The Book of Dog: an endearing anthology celebrating dogs

The Book of Dog Hemali Sodhi
‘The Book of dog’ features original write-ups from ― Shobhaa De, Ruskin Bond, Rajdeep Sardesai, Gulzar, Maneka Gandhi, Michelin star chef Vikas Khanna… and a story from Dog with Blog as well.

Featuring forty-five original stories and essays from some of India’s best-known writers, The Book of Dog, has distinctive new voices, and individuals who have dedicated their lives to animal welfare. The depth with which dogs touch us, the special bond we have with them, and the unique place they hold in our hearts and lives. Through a series of unforgettable, funny, poignant, warm and playful real-life stories, the authors celebrate the remarkable dogs they once knew and loved. The editor and all the authors have contributed to this project for free. All royalties will go to registered animal welfare charities.

Here’s an excerpt from The Book of Dog, thanks to the editor, Ms Hemali Sodhi and HarperCollins India. She shares her deeply personal journey from being a cynophobe to a dog devotee and touches upon everything in between that any dog lover would relate to – playful puppy antics, the journeys, the eventual silver years and the grim pangs of death.

The Book of Dog

‘If you’re lucky, a dog will come into your life, steal your heart, and change everything.’

I have a confession. Growing up, I was terrified of dogs. It was an entirely irrational fear—I’d never been bitten by a dog or had an unpleasant experience, but I was a timid child, fearful of many things I didn’t yet understand.

Social gatherings were a traumatic affair if the hosts had a canine member in the house—all hell would break loose, and everyone’s attention would be focused on keeping me calm and keeping the curious dogs away. For as anyone with a dog will know, one of the unwritten rules of the dog world is that the more you avoid them, the more they’ll come sniffing around you, puzzled by this strange presence in their territory that seems to be displaying highly questionable behaviour: which surely calls for a thorough investigation.

Life continued the way it was, with dogs and I maintaining a respectable distance from each other, occasionally coming close to curiously sniffing around the contours of these invisible but firmly drawn lines, but never crossing them—till (the irony!) I got married into a family of devoted dog lovers. Since my partner’s family lived in another city, this did not pose any immediate threat to my carefully constructed dog-free existence. But slowly, softly, dogs began to enter into conversations, and to hear dogs being spoken about with such affection stirred the first beginnings of curiosity in me. These weren’t just alien, scary beings anymore; Chikky, Kellie and Brandy all became real characters, with defined personalities of their own.

And I began to wonder. What, really, would it be like to befriend a dog? Had I missed out on something special all these years? And I slowly came around to the idea of giving myself a chance to see what could happen. Around this time, a friend in another city sent out a distress signal—he was moving and needed to rehome his pup—would we know anyone who might want to give little Simba a home? After days of intense discussions, I hesitantly said yes, with all ‘fallback’ safety nets in place—if I couldn’t adjust to this startling change, we would have friends who would take in the pup, we’d get a trainer to make the adjustment smoother, it wouldn’t be the end of the world—and really, how much harm could a little pup do? The monumental decision was taken: a pup would enter our home and our lives. And thus began a period of intense preparation as we (anxiously, in my case) awaited the arrival of this new member.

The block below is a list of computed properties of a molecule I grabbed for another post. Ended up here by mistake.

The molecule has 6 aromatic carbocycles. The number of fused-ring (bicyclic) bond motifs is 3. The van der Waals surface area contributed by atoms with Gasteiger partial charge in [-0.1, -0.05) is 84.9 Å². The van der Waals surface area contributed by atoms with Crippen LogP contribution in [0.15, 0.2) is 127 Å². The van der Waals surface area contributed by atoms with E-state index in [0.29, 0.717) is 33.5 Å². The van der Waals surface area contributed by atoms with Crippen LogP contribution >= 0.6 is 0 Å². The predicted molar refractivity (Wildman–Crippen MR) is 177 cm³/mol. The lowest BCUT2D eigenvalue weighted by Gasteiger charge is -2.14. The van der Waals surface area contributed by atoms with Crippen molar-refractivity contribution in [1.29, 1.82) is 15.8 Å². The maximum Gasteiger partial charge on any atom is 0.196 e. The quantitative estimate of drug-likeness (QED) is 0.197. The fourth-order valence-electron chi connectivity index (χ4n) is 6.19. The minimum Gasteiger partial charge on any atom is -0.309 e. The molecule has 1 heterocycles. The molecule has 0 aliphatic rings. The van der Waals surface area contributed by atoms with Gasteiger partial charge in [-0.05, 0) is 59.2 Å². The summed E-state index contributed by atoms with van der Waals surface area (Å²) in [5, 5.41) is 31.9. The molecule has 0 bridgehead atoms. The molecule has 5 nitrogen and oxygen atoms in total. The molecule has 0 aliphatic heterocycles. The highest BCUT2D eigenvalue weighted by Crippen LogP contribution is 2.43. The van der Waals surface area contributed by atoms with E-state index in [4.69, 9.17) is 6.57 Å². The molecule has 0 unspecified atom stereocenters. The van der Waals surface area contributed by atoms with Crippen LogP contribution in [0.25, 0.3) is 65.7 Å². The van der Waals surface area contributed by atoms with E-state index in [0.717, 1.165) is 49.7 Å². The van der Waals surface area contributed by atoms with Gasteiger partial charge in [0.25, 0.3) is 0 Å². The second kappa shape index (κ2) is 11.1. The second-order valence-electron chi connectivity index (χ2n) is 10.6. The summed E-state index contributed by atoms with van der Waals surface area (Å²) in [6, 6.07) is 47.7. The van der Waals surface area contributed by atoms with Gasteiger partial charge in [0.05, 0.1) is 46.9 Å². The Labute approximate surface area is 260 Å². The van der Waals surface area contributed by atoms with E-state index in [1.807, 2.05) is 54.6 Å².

Simba Hemali Sodhi


A dog person and a pet parent, Hemali describes her best days as those spent in the company of dogs.

But fate clearly had something else in mind. Due to a variety of circumstances, little Simba could not be sent to Delhi, and his family decided to keep him with them. And suddenly, it was unbearable that after all that anticipation and all that preparation, we weren’t going to have a dog! This was the biggest anti-climax if there ever was one—we had to have a pup now, one we could call Simba since we had grown so accustomed to the name! We began asking around and found there was a family in our own neighbourhood that was looking for homes for their Labrador litter—would we want to take a look? We went across; I sat in the car, a bundle of nerves, while my partner went inside the house to see the pups.

Minutes later, this round, chubby, golden-white ball of fluff was put into my arms. And so, on a perfect day in February many years ago, little Simba came into our lives. And completely changed my world.

See also: All Creatures Great and Small

I have always been at a loss for words when it comes to talking about Simba. It is said that there are life-altering instances that change everything about you and every belief or preconceived notion you’ve held on to. Simba was just that—a moment of falling completely, irrevocably, unquestioningly in love. With the sweetest temperament and the kindest heart, Simba was an old, old soul in a young body. There was dignity and kindness, a gentleness in him, which put everyone at ease (oh how I wish I had Simba in my life in my growing-up years!). If someone at home had a challenging day, Simba would pick up on that immediately and come sit next to them. He had many nicknames, each sillier than the next, and he’d respond to each of them. He patiently listened to the tuneless loud singing I subjected him to every morning, with a huge grin on his face, tail slowly thumping in support (appreciation may be taking it too far).